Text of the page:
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Where the Current 2016 Presidential Hopefuls Stand on Education


Find out where the current 2016 presidential hopefuls stand on the big education issues. 


The Democratic Nominee


Hillary Rodham Clinton

Some of the major issues with education Clinton would like to address with her potential presidency would be teacher pay, putting behavioral skill-training into the nation-wide curriculum, and investing in universal preschool

Clinton wants to increase funding to special education, a promise she said the federal government made but hasn't fulfilled since streamlining students with disabilities into regular classrooms. She wants an investment into education research to avoid jumping from "fad to fad" and she wants to see more energy and funding dedicated to improving the education of children from low-income families. Throughout her career, Clinton has been committed to helping early education through a variety of measures like home-visits. She has been credited with the expansion of a program that has been bringing home-visits to early learners for decades. 

Major Education Endorsements

Clinton is poised to have the endorsement of the National Education Association, despite some dissent on whether to endorse her or Sanders. 

"Last month, the NEA in New Hampshire also endorsed Clinton. But support for a Clinton endorsement within NEA’s rank and file isn’t widespread. Vermont’s NEA chapter endorsed Sanders in June. NEA chapters in Massachusetts, New Jersey, Nebraska urged the national council to wait before acting," according to

Fixing the School-to-Prison Pipeline 

In February, Clinton announced her intention to invest $2 billion in fixing the school-to-prison pipeline that affects minority communities. She said she intended to use the money to reform disciplinary practices in school districts throughout the country.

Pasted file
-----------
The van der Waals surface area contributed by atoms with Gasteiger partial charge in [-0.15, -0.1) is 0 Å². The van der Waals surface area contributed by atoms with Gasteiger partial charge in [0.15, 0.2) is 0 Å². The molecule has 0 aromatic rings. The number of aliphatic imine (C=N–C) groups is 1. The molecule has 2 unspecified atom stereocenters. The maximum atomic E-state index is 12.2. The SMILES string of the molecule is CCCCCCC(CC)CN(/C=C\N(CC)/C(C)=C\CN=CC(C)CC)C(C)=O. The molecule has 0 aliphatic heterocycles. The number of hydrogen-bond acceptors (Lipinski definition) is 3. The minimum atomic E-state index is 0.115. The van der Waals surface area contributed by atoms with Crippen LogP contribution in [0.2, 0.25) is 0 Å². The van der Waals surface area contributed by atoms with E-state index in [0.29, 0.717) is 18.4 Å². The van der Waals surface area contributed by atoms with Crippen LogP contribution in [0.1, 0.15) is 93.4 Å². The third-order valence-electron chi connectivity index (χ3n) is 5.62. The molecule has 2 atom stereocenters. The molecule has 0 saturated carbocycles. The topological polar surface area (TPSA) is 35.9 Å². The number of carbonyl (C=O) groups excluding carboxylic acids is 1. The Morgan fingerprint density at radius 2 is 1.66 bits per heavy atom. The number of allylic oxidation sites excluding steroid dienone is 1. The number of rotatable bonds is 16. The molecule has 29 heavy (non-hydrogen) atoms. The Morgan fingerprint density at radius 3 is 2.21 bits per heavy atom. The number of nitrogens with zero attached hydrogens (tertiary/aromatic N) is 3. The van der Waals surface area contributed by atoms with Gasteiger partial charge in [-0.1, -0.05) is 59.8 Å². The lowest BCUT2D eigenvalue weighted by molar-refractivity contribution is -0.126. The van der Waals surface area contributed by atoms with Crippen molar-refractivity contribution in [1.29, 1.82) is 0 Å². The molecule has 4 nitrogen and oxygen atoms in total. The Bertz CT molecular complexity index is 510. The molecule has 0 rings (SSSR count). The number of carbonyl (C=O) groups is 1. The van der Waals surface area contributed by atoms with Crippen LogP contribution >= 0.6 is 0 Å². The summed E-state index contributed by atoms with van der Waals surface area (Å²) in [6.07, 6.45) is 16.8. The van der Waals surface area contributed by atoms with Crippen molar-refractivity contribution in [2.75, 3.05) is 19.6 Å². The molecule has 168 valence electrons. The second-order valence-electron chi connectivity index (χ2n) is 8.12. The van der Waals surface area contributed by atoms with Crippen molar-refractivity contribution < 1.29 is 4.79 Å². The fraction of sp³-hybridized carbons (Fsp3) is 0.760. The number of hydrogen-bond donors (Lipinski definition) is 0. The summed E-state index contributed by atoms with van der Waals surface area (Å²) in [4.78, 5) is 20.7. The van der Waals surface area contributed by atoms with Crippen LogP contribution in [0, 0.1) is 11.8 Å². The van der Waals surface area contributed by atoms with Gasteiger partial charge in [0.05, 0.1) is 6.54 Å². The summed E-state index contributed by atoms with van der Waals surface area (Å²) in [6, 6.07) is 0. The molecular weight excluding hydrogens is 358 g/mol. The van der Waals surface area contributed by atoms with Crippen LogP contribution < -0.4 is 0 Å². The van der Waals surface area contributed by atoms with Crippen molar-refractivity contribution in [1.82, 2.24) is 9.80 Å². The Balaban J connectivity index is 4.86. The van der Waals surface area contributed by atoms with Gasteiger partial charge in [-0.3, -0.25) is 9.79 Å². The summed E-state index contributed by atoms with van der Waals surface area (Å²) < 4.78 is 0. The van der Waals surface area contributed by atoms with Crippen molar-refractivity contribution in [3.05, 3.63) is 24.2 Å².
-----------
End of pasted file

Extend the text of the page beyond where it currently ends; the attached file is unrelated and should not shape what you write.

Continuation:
Supporting Longer School Days and Years

Clinton said that she is in support of longer school days and years to help disadvantaged students keep up with learning despite challenges. 

Support of Charter Schools 

Clinton has long-supported charter schools, although she was criticized for comments that charter schools do not enroll the hardest-to-teach kids and if they do, do not keep them. She immediately reiterated her support of charter schools following the comments. 

Commitment to STEM, Computer Science, and Tech Innovation

In her tech agenda, Clinton outlined a commitment to training 50,000 teachers in computer science in the next ten years, incentivizing students who want to work in technology-related fields, and a plan to provide affordable, high-speed Internet to all by 2020. 

On Guns in Schools 

She has said repeatedly that she does not support guns in schools or the arming of teachers under any circumstances. 

On the Common Core: She supports it, and has called the argument surrounding it "unfortunate" during a round-table discussion on education in Iowa earlier this year. Clinton, answering a question from a Common Core-supporter, said Iowa is generally in favor of the standards because it has adopted a solid structure for implementation.

"So Iowa has had a testing system based on a core curriculum for a really long time, and you see the value of it. You understand why that helps you organize your whole education system," she said.

On the Every Student Succeeds Act (ESSA): 

According to Politico, "Hillary Clinton praised the bill, saying it wasn’t perfect, but it 'retains a commitment to high academic standards, enables communities to strike a better balance on testing, requires districts and states to take action to turn around struggling schools, and allows states to take a holistic approach when measuring school success.'"